Brash, loud and risibly anachronistic, Gangster Squad is flashier than a mobster’s suit, but if you’re not too fussy about finesse then Ruben Fleischer’s stylised crime film is a hugely entertaining cops-’n-crooks romp through a cartoon-like version of 1940s Los Angeles history.
Very loosely based on actual events (as recounted in Paul Lieberman’s eponymous book), the movie purports to tell how an elite band of two-fisted, straight-shooting cops fought Mob boss Mickey Cohen and his thugs for the soul of LA.
The group’s leader is Josh Brolin’s square-jawed police sergeant John O’Mara (a real person), who has returned from the war to find that Cohen and his cohorts have an increasing hold on the city. With the police, politicians and judges in Cohen’s pay or looking the other way, O’Mara takes an unofficial assignment from police chief ‘Whiskey Bill’ Parker (Nick Nolte playing another historical figure) to form the Gangster Squad: a secret crew of LAPD outsiders who will take the fight to the enemy – and go outside the law to achieve their ends.
His handpicked team, chosen with help from his shrewd, heavily pregnant wife (Mireille Enos), comprises Giovanni Ribisi’s tech whiz Conwell Keeler (also real), who becomes the group’s wiretapping expert and moral conscience; Robert Patrick’s Old West throwback, quick-drawing lawman Max Kennard; and Anthony Mackie’s knife-wielding patrolman Coleman Harris and Michael Peña’s rookie Navidad Ramirez, the squad’s black and Hispanic members and the script’s token nods to anachronistic diversity.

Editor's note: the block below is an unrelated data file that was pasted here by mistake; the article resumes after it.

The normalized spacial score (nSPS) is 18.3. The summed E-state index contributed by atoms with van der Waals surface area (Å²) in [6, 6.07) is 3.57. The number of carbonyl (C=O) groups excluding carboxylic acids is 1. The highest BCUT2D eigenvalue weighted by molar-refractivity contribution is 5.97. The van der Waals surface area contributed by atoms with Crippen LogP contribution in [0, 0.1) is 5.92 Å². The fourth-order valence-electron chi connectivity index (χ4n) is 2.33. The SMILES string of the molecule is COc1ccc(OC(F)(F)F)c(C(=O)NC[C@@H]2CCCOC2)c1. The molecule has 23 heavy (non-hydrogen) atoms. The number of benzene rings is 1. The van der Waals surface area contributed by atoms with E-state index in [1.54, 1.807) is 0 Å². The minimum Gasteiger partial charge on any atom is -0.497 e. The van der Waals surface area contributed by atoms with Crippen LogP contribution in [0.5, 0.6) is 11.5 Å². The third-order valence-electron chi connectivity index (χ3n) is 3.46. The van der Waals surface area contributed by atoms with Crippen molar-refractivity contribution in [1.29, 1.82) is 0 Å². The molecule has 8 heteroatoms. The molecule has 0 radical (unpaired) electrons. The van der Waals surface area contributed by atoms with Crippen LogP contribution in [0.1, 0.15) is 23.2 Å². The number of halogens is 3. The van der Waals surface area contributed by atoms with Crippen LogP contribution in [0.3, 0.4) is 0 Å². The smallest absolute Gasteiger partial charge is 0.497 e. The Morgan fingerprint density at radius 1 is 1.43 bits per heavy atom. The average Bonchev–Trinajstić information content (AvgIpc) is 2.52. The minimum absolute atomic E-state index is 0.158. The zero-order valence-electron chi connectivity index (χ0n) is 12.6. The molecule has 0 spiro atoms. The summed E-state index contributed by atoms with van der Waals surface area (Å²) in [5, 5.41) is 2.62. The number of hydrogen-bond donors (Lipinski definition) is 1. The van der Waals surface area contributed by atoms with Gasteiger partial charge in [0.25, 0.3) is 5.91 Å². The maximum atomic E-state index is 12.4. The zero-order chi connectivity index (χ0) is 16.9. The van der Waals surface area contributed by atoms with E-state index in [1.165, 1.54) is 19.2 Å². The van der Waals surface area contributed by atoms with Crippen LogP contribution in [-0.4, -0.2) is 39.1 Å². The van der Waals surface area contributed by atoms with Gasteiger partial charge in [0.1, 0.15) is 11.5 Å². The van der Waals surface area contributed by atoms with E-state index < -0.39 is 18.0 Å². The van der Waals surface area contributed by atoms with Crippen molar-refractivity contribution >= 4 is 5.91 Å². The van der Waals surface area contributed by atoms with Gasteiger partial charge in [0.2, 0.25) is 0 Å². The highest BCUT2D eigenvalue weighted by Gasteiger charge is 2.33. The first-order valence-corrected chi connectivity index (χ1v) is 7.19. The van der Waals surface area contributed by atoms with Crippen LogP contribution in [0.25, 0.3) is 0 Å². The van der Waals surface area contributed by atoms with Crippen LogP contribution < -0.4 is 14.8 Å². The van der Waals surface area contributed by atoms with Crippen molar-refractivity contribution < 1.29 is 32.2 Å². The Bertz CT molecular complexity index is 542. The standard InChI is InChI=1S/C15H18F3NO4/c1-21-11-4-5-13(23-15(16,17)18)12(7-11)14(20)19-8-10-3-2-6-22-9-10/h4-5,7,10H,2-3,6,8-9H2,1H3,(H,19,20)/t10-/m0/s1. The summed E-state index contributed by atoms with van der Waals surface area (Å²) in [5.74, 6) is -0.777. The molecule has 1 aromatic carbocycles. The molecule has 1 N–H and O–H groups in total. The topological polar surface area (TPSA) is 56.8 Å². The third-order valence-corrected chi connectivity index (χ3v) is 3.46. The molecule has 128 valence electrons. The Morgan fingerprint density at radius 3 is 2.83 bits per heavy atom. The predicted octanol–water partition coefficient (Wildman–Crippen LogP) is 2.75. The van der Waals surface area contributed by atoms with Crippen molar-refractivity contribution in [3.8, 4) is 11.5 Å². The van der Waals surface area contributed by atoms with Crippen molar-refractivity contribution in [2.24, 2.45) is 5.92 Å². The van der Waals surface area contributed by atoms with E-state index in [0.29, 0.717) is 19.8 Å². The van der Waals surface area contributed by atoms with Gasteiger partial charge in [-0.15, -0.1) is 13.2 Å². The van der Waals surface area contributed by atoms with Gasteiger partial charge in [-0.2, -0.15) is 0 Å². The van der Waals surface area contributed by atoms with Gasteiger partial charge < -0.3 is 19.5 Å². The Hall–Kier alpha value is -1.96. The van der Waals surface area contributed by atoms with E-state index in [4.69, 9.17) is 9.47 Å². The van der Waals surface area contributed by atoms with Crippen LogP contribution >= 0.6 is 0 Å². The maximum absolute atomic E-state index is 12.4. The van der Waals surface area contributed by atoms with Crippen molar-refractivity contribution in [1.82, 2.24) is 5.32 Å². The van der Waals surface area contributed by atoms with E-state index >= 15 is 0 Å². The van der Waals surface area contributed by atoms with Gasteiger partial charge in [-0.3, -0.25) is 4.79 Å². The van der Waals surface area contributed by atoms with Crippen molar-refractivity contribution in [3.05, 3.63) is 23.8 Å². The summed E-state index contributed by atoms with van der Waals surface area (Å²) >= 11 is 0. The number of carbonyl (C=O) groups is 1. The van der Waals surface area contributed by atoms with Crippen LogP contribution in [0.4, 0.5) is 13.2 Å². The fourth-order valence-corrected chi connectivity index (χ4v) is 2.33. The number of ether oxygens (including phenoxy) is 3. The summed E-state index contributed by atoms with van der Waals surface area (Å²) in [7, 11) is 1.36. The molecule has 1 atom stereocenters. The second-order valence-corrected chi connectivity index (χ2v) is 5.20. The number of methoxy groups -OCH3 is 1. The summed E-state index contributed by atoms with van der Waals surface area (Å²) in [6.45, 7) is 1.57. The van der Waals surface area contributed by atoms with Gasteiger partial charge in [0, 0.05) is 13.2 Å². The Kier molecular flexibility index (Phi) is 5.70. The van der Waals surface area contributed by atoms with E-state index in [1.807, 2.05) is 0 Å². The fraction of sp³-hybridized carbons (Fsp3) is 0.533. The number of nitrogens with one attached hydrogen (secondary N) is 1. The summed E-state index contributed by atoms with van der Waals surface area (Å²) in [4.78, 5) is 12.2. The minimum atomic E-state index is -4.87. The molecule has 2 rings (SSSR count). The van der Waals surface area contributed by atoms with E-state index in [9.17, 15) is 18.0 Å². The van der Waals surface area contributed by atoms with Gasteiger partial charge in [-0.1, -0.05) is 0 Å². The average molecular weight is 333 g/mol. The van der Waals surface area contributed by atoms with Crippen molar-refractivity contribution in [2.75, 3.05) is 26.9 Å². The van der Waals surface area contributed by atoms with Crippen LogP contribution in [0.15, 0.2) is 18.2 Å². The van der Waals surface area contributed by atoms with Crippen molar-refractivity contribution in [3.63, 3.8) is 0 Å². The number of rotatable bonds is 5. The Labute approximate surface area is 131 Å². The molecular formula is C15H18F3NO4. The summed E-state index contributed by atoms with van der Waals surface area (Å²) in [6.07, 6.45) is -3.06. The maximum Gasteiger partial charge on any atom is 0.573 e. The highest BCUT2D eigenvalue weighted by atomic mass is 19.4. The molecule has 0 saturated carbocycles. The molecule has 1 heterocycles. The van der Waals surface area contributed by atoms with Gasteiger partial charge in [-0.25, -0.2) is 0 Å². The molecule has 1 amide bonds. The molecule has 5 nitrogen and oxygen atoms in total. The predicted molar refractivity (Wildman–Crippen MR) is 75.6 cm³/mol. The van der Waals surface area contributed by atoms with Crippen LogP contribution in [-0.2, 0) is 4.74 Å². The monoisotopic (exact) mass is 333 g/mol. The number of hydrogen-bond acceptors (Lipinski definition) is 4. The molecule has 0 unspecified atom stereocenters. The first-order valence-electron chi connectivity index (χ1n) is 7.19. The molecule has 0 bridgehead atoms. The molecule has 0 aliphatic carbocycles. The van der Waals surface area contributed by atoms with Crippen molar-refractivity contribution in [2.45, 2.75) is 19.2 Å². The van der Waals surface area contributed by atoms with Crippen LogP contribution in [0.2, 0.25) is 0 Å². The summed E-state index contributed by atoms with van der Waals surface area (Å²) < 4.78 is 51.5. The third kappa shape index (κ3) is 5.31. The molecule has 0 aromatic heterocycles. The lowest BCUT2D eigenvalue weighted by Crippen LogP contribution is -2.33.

Last to join is Ryan Gosling’s slick, skirt-chaser Jerry Wooters (again, a real person), who initially takes a laid-back approach to LA’s crime wave, figuring that as the city is underwater then he’d rather reach for a bathing suit than a bucket. The fact that he’s sleeping on the sly with Cohen’s moll, Emma Stone’s slinky redheaded Grace Faraday, only adds to his scruples.
Yet the film isn’t really interested in scruples or moral complexity, notwithstanding Keeler’s occasional qualms about the squad’s extra-legal methods. This is very much a black-and-white fight between good and evil and we’re meant to be rooting for the cop vigilantes all the way.
The film’s Mickey Cohen, played with hammy relish by Sean Penn, is a figure of satanic evil from the start. The first time we see him he is standing over a rival Mafia boss, who has been chained between two revving cars, and then orders his minions to drive off.
Fleischer’s filmmaking is similarly unsubtle, full of showy tracking shots and flashy edits – such as the brazen cut between a Mob victim’s bloody head and a sizzling slab of barbecue meat. Yet it’s all done with such shameless verve that if you can stomach the violence and suspend disbelief in the movie’s lurid pulp-fiction version of real events then it’s ridiculously enjoyable.
In cinemas from Thursday 10th January.
Gangster Squad: The True Story of the Battle for Los Angeles by Paul Lieberman is published by PanMacmillan.